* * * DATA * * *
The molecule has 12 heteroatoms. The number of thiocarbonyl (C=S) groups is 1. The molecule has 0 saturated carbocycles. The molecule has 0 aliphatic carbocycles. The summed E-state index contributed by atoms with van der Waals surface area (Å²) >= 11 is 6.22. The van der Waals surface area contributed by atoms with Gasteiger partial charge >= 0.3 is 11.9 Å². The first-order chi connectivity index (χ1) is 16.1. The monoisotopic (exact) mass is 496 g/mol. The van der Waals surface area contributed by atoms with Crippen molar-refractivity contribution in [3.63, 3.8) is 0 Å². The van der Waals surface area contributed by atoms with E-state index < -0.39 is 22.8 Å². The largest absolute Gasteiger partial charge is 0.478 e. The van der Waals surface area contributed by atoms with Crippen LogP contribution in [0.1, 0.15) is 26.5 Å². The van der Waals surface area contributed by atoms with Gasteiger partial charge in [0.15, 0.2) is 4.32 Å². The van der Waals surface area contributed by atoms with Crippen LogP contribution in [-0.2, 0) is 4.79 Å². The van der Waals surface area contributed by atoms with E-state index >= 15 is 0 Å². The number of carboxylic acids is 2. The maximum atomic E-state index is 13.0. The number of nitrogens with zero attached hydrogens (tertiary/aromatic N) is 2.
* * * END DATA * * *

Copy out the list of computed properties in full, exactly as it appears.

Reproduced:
The molecule has 12 heteroatoms. The number of thiocarbonyl (C=S) groups is 1. The molecule has 0 saturated carbocycles. The molecule has 0 aliphatic carbocycles. The summed E-state index contributed by atoms with van der Waals surface area (Å²) >= 11 is 6.22. The van der Waals surface area contributed by atoms with Gasteiger partial charge >= 0.3 is 11.9 Å². The first-order chi connectivity index (χ1) is 16.1. The monoisotopic (exact) mass is 496 g/mol. The van der Waals surface area contributed by atoms with Crippen molar-refractivity contribution in [3.63, 3.8) is 0 Å². The van der Waals surface area contributed by atoms with E-state index < -0.39 is 22.8 Å². The largest absolute Gasteiger partial charge is 0.478 e. The van der Waals surface area contributed by atoms with Crippen LogP contribution in [0.1, 0.15) is 26.5 Å². The van der Waals surface area contributed by atoms with Gasteiger partial charge in [0.15, 0.2) is 4.32 Å². The van der Waals surface area contributed by atoms with Crippen LogP contribution in [-0.2, 0) is 4.79 Å². The van der Waals surface area contributed by atoms with E-state index >= 15 is 0 Å². The number of carboxylic acids is 2. The maximum atomic E-state index is 13.0. The number of nitrogens with zero attached hydrogens (tertiary/aromatic N) is 2.